One last note, in closing. By now, some of you are nervously wondering if we're going to say what those "three panders" are—the "three panders" referred to on the contents page of the incomparable DAILY HOWLER. We're on the last day of our story cycle, and the "three panders" have not yet been named. You're thinking that it may slip our mind. You don't want to count them yourselves.

We think that you've asked a fair question. The fact is, when we started the current story-cycle, there were three "panders" we did have in mind. Here are the three alleged, imaginable or postulated "panders" we thought of as we titled our screed:

1) Gore-on-Elian
2) Bush-on-gays
3) McCain-on-the-flag

We were planning to contrast the way these "panders" had been written about by the press. But then we decided that we had nothing new to say about McCain-on-the-flag (see THE DAILY HOWLER, 4/19/00 and 4/20/00). But we decided to leave our title alone—after all, what diff does it make? When we require no evidence for yelling out "pander"—when CNN pundits don't have to get simple facts right—you can count up your panders any way that you like! So what are the "panders" to which we refer? Some of you may go with this:

1) Gore-on-Elian
2) Bush-on-gays
3) Bush-on-Elian

Some of you might prefer these:

1) Gore-on-Elian
2) Bush-on-gays
3) Graham-on-the-raid (see THE DAILY HOWLER, 5/1/00)

Some of you may enjoy this pleasing construct:

1) Bush-on-Elian
2) Bush-on-gays
3) Press corps-on-Gore

That's right, folks. Given the ways of our hopeless press corps, you can count 'em any way that you like.


Tomorrow: One-day wonder! We may examine the one endless pander. Or we may watch Ceci Connolly go New Mexican.

Maybe you had to be there: You could really devote a daily web site to the work of Connolly and Seelye. This morning, Seelye shows the ways a reporter can state her views in the course of an apparent news story. Seelye is discussing the way Vice President Gore visited with Senator McCain this past Sunday:

SEELYE: Mr. Gore has said the McCain-Feingold proposal to eliminate so-called soft money from campaigns would be his No. 1 domestic initiative, a move some critics suspect is an effort to inoculate himself against criticism that his own fund-raising has been too aggressive. The Sunday session thus struck some as an effort by Mr. Gore to bask in Mr. McCain's credibility on the issue, or what the political columnist Mark Shields calls "innocence by association."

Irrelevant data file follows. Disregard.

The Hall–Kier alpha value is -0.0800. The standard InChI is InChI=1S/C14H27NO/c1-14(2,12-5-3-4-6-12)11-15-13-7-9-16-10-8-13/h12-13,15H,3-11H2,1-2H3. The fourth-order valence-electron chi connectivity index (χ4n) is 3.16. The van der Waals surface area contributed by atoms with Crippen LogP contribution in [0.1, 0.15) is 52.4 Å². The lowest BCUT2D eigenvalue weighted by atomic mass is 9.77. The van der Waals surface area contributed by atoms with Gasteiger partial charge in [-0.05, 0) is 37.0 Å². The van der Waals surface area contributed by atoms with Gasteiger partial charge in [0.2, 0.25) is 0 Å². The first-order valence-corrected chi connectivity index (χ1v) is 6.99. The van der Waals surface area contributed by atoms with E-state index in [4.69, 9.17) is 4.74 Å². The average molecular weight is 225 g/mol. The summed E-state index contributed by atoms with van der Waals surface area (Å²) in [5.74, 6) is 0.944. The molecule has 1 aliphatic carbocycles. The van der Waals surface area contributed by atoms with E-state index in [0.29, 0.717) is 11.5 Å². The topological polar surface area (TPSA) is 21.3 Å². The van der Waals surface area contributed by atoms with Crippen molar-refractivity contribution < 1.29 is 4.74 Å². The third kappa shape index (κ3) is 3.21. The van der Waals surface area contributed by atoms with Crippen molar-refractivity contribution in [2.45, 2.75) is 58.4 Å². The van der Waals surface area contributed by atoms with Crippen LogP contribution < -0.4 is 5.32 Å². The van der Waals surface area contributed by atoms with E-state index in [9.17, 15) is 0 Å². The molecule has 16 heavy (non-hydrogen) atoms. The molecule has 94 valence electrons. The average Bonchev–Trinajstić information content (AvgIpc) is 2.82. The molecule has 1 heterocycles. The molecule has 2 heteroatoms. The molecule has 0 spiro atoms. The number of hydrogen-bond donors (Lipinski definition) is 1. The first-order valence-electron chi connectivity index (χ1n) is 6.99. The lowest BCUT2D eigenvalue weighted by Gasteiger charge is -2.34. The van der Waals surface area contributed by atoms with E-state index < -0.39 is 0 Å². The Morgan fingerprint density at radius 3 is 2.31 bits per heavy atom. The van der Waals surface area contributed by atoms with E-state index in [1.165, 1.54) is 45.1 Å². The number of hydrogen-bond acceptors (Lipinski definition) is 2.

Of course, "some critics suspect" the earth is flat. By the standard of what "some critics suspect," anything can enter news stories. Seelye pens these highlighted notes because Times guidelines don't allow her to write, "Al Gore is a phony." If the Times is going to print these comical efforts, the paper should simply revise its rules and let "reporters" openly state their views as a given news story proceeds.

Seelye ends her piece with another three-card monte:

SEELYE: But the biggest laugh [on a plane ride to Boston] came when Mr. Gore referred to a "bit part" that he had played in a well-received video that President Clinton had made to show at the annual White House correspondents' dinner on Saturday night.

A reporter on the plane remembered that Mr. Gore had made a brief appearance in the video but said, "I've forgotten what it was," inadvertently summarizing Mr. Gore's longtime difficulty in establishing himself outside Mr. Clinton's shadow. [End of article]

If you can make any sense of that anecdote, you're a far better reader than we. But it does let Seelye state the point we have highlighted. Again—readers of the Times would be better served if the paper allowed "Kit" to make open comments. Why keep pretending that these anecdotes exist to transmit significant facts?